Parascolaire

  • Oscar Wilde's story of a fashionable young man who sells his soul for eternal youth and beauty is his most popular work. Written in Wilde's characteristically dazzling manner, full of stinging epigrams and shrewd observations, the tale of Dorian Gray's moral disintegration caused something of a scandal when it first appeared in 1890. Wilde was attacked for his decadence and corrupting influence. He responded that, while he was 'quite incapable of understanding how a work of art can be criticized from a moral standpoint,' there is, in fact, 'a terrible moral in Dorian Gray.' A few years later the book and the aesthetic/moral dilemma it presented became issues in the trials occasioned by Wilde's homosexual liaisons, trials that resulted in his imprisonment.

  • Napoleon Hill, America's most beloved motivational author, devoted 25 years to finding out how the wealthy became that way. After interviewing over 500 of the most affluent men and women of his time, he uncovered the secret to great wealth based on the notion that if we can learn to think like the rich, we can start to behave like them. By understanding and applying the thirteen simple steps that constitute Hill's formula, you can achieve your goals, change your life and join the ranks of the rich and successful.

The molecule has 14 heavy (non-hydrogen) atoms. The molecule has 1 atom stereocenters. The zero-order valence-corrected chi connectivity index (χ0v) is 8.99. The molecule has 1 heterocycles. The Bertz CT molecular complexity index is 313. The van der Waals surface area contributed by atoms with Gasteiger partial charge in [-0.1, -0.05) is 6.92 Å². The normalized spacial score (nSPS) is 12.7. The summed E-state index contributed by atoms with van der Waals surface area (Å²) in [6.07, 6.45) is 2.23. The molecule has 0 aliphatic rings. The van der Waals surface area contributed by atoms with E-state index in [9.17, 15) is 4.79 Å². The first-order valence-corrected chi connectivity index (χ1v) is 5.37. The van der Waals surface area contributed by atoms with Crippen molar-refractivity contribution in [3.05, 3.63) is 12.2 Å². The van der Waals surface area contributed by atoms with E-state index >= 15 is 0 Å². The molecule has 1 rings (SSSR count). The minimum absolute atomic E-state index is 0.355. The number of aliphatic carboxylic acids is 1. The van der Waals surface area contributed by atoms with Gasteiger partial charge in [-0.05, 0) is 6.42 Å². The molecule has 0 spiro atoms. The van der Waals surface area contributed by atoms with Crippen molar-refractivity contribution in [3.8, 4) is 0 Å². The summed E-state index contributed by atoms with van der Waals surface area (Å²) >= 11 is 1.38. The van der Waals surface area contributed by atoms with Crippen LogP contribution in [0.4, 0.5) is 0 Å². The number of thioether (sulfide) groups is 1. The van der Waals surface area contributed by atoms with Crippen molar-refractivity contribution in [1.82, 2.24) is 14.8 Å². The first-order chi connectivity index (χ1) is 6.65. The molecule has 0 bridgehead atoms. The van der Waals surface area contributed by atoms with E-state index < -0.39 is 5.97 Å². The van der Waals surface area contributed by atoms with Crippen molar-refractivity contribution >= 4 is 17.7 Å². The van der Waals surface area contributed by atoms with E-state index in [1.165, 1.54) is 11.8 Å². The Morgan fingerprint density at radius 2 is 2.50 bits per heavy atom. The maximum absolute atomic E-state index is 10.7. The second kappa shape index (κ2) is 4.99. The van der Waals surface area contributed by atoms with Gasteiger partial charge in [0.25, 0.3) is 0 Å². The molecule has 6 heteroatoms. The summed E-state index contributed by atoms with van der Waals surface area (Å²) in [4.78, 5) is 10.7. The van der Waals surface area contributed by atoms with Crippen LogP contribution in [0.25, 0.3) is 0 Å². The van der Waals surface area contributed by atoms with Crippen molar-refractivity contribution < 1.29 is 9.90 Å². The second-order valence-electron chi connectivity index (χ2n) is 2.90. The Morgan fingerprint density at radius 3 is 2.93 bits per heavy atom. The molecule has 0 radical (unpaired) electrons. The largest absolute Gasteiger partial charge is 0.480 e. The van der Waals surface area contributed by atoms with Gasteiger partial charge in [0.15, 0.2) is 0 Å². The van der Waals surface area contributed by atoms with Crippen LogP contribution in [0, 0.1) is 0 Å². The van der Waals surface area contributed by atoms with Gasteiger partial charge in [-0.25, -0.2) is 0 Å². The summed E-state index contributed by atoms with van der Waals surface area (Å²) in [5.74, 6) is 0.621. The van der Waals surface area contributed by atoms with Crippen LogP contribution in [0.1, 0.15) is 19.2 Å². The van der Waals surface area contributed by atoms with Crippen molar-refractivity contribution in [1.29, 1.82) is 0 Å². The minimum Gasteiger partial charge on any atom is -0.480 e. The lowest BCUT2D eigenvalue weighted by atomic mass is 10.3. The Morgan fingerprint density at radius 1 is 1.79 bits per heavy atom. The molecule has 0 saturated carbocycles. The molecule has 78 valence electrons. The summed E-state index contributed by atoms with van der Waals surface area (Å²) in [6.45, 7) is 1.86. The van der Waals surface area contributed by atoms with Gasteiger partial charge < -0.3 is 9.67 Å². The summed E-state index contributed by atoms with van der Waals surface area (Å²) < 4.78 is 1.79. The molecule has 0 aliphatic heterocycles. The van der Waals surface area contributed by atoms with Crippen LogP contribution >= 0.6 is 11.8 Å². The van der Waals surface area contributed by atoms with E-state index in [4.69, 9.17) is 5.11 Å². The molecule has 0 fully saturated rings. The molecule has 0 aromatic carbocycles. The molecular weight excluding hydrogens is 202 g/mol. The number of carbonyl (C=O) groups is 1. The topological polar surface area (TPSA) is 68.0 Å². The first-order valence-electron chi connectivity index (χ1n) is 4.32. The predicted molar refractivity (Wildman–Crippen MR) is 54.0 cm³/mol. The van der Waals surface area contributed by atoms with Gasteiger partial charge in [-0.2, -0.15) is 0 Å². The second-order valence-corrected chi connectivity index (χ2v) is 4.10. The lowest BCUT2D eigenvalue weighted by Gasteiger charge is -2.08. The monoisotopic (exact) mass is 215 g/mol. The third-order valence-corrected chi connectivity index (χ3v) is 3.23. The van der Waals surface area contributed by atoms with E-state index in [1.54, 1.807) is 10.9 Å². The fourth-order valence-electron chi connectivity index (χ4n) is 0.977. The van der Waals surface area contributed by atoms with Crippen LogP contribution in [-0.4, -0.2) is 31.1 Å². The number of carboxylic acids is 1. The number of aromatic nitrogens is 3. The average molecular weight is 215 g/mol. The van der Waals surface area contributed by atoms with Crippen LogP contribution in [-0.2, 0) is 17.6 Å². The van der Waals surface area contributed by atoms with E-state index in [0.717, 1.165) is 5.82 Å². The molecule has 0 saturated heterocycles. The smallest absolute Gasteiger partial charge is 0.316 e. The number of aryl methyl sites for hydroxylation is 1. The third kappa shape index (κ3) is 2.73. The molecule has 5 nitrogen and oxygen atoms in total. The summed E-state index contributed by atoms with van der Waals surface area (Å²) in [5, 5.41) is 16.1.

In this updated edition, Dr. Arthur R. Pell provides examples of men and women who, in recent times, exemplify the principles that Hill promulgated. With the success stories of top achievers such as Bill Gates and Steven Spielberg, he proves that Hill's philosophies are as valid today as they were then.

    If you're looking to become the next Bill Gates, this is the book for you.

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